Doctors of Deception: Diploma Mills
Did Your Doctor Really Go to Medical School?
“Diploma mills” have proliferated online, and they’ve gotten much more sophisticated in the support they provide to cheating customers. This is a problem for employers, public or private. It can be expensive and traumatic for litigants and medical patients, too.
Dennis Yang, a Toronto attorney, is out an estimated $100,000 because he hired fraudster Inayat Kassam to open a new office. Kassam was referred to Yang by a trusted colleague. Kassam’s diplomas, transcripts, and references all looked authentic and excellent. The problem: neither Kassam’s law school nor his BA alma mater exist!
The school that issued Kassam’s fake BA diploma is supposedly based in Florida. But it turns out the address listed is fake and the photos of campus and faculty were stolen from other sites. This sort of chicanery can be exposed by calling accreditation agencies. But many fake schools also have fake accreditation agencies answering phone calls! References, too, can be called, but employers have no idea whether the reference contact is real or fake.
It’s estimated that diploma mills crank out $1 BILLION worth of fake degrees every year, for a few hundred dollars a pop. Additional support such as fake resumes and references cost a bit more. "There's clear evidence that more than half of the people in any given year who claim a new Ph.D. actually bought a fake one," says John Bear, an expert in online education and co-author of a book on degree mills.
A Pakistan-based IT firm called Axact seems to be the largest online diploma mill, according to a Canadian Broadcasting Company investigation. Using various fake schools, Axact issues degrees in engineering, computer science, social service counseling, and nursing, among many other majors.
Is Your Cosmetic Surgeon a Hairdresser?
Social media is not the place to find a cosmetic surgeon. A recent study found that only about 17% of cosmetic surgeons posting “educational” material on Instagram (which are really patient recruitment ads) actually have the board certifications and other credentials that they claim. Some of the self-identifying cosmetic surgeons are actually dentists, hairdressers, or spa employees.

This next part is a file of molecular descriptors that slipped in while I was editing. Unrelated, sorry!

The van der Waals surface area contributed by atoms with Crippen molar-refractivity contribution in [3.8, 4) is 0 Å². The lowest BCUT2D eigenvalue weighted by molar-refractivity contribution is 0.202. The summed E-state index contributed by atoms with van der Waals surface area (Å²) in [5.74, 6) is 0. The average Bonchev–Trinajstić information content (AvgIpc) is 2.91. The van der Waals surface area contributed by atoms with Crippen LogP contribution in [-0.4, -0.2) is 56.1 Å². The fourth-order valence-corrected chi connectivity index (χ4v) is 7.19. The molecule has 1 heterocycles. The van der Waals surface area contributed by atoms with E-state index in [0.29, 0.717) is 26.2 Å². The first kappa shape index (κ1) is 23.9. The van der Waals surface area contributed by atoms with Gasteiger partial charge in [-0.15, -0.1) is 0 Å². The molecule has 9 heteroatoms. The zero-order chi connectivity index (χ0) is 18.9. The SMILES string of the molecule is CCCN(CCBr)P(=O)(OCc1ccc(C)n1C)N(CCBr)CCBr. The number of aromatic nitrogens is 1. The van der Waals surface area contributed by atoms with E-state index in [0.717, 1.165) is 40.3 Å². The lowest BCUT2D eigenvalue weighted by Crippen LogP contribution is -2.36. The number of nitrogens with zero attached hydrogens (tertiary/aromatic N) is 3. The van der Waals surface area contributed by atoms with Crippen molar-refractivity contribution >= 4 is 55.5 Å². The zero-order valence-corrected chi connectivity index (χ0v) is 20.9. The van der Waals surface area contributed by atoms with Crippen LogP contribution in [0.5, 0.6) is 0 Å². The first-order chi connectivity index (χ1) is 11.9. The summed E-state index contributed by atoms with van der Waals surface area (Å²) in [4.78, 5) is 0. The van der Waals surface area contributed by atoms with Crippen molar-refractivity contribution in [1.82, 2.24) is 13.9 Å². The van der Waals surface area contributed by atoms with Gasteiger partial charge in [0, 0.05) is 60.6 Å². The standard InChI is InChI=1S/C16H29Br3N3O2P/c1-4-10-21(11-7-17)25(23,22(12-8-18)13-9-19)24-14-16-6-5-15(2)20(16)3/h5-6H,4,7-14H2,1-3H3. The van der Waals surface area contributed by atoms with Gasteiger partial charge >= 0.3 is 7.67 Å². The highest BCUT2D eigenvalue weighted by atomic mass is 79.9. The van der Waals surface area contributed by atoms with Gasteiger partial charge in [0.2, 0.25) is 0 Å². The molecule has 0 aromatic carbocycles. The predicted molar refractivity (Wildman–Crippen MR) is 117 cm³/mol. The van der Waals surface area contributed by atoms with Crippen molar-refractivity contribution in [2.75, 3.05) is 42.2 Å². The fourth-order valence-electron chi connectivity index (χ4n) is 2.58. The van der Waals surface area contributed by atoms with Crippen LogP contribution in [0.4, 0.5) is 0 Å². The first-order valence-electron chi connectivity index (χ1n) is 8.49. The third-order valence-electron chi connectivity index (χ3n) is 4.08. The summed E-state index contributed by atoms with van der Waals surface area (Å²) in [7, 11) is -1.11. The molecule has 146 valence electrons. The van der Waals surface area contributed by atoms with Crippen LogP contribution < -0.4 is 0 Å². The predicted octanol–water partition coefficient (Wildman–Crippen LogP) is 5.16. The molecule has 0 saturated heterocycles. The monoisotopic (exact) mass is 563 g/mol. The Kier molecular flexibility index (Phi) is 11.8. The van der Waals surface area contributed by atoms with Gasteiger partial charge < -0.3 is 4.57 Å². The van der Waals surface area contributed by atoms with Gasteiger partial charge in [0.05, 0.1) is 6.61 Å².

A group of high school journalists in Pittsburg, Kansas exposed their principal’s fake degrees, prompting her to resign from her $93,000 position. Her fake alma mater, Corllins University, does not exist, according to Dept. of Education records. Searches of LinkedIn.com reveal 745 people claiming degrees from Corllins -- all of them are bogus.
Federal agents have identified 12,500 fake degrees issued by 40 diploma mills under investigation. That’s a drop in the bucket; it’s estimated that more than 5,000 diploma mills are active online today.
Employers have to do extra due diligence to check the references, or even the existence, of job candidates’ alma maters, references, and past employers. Consumers should call state licensing agencies to verify the credentials of any hairdresser, engineer, lawyer, or medical professional they are considering.
The Internet has made a lot of things easier. But unfortunately, fraud is one of them. On the bright side, with just a bit of Googling, intrepid sleuths can have a lot of fun outing fake Ph.D. principals and other posers.
Your thoughts on this topic are welcome. Post your comment or question below...
This article was posted by Bob Rankin on 15 Sep 2017
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Article information: AskBobRankin -- Doctors of Deception: Diploma Mills (Posted: 15 Sep 2017)
Copyright © 2005 - Bob Rankin - All Rights Reserved